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-   -   Dual battery PSU with low voltage changeover (http://www.diyaudio.com/forums/power-supplies/99325-dual-battery-psu-low-voltage-changeover.html)

dwitt4 2nd April 2007 01:45 PM

Dual battery PSU with low voltage changeover
 
Hi folks, I have a few ideas to float and some help required.

I am currently building a DAC based on the DDDAC schematic, and I am stuck trying to decide how to power it.

I love the idea of having it battery powered, but because the DAC will be used with the optical out from my cable TV, the battery would need to be huge (expensive) to give long enough playing times.

I had thought about is having 2 smaller (cheaper) SLA batteries, with a switch on the front panel that changes over the battery used to power the DAC and also charges the battery not in use using a cheap charger.

This would work provided I or the other half remember to turn the thing off to prevent one of the batteries being completely discharged, this kind of usage will kill the battery very quickly.

So, I would like to make the change over automatic using a pair of bistable/changover relays to change over the charging and supply batteries.

The relay arrangement is simple, the hard bit (for me anyway) is working out how to trigger the switchover.

I would like the changeover to occur when the output of the source battery drops to below 11V, this means I need to generate a pulse to the relay coils at this point.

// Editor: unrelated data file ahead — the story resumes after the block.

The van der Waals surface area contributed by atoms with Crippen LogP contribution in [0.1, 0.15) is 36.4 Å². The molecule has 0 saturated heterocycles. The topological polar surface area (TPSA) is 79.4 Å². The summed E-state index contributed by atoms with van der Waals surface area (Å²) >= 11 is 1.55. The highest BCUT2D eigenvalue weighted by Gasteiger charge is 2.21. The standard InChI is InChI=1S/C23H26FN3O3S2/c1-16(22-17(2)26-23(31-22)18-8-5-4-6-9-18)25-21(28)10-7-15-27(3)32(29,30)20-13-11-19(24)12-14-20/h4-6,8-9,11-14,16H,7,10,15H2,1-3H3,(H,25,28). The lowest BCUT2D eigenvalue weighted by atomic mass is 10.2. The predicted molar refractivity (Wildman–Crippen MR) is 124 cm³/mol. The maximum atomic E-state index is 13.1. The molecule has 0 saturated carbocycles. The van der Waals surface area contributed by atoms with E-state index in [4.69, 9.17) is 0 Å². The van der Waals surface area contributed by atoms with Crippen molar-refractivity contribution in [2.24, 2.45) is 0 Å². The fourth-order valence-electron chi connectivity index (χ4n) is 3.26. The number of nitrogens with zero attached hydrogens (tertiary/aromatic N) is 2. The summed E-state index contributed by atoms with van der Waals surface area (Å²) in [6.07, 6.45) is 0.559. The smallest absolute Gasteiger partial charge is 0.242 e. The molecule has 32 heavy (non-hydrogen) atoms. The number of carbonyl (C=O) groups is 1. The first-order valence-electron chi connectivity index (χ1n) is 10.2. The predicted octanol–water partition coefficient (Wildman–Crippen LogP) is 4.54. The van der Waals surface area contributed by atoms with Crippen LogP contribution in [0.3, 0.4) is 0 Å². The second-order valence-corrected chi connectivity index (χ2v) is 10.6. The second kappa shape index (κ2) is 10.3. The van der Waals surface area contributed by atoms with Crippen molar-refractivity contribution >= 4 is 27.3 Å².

I want this process to carry on indefinatley so the system swaps battery every time the source drops below 11V.

Any ideas how I could do this? Perhaps comparing the output to the output of a 11V regulator? I a really in the dark here.

There are a few other "open items"

-It is likley that at the changeover point there would be a dropout in the DAC which could produce undesirable/damaging noise. A cap in the supply might prevent this? or is ita matter of briefly putting both batteries in parallel before completing the changover.

-Are relays the way to go, or should I be thinking about a solid state solution?

-Need to think about what to do when its powered off, either keep charging the last used battery, or try to charge both.

-Charge rate needs to be higher than drain rate for indefinite running otherwise the changeover from battery A to B back to A will get faster and faster until the system is powered down .

I would really appreciate you feedback and any ideas you have.

Cheers

protos 2nd April 2007 02:18 PM

So you ned a circuit basically that turns a relay powering transistor on or off when the threshold voltage reaches 11V (11v is a bit low though).

dwitt4 2nd April 2007 03:27 PM

Quote:

So you ned a circuit basically that turns a relay powering transistor on or off when the threshold voltage reaches 11V
Basically yes, thats the part I am unable to do myself, the rest of it is just arranging the relays correctly.